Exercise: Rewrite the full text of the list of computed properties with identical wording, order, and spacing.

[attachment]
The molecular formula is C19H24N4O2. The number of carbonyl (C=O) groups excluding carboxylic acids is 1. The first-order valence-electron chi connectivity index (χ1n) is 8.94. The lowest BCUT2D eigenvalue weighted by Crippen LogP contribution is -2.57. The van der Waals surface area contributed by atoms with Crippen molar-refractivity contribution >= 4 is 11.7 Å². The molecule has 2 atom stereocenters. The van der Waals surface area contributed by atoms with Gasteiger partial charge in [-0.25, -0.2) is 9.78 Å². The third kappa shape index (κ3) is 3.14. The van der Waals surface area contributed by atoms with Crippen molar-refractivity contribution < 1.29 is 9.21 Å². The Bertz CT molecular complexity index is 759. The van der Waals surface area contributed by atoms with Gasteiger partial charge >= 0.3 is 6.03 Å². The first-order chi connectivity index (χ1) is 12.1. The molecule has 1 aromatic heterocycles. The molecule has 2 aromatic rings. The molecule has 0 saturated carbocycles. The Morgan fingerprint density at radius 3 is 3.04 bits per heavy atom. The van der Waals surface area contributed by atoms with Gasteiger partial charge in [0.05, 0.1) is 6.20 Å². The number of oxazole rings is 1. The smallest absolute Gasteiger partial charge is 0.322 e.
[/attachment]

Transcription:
The molecular formula is C19H24N4O2. The number of carbonyl (C=O) groups excluding carboxylic acids is 1. The first-order valence-electron chi connectivity index (χ1n) is 8.94. The lowest BCUT2D eigenvalue weighted by Crippen LogP contribution is -2.57. The van der Waals surface area contributed by atoms with Crippen molar-refractivity contribution >= 4 is 11.7 Å². The molecule has 2 atom stereocenters. The van der Waals surface area contributed by atoms with Gasteiger partial charge in [-0.25, -0.2) is 9.78 Å². The third kappa shape index (κ3) is 3.14. The van der Waals surface area contributed by atoms with Crippen molar-refractivity contribution < 1.29 is 9.21 Å². The Bertz CT molecular complexity index is 759. The van der Waals surface area contributed by atoms with Gasteiger partial charge >= 0.3 is 6.03 Å². The first-order chi connectivity index (χ1) is 12.1. The molecule has 1 aromatic heterocycles. The molecule has 2 aromatic rings. The molecule has 0 saturated carbocycles. The Morgan fingerprint density at radius 3 is 3.04 bits per heavy atom. The van der Waals surface area contributed by atoms with Gasteiger partial charge in [0.05, 0.1) is 6.20 Å². The number of oxazole rings is 1. The smallest absolute Gasteiger partial charge is 0.322 e.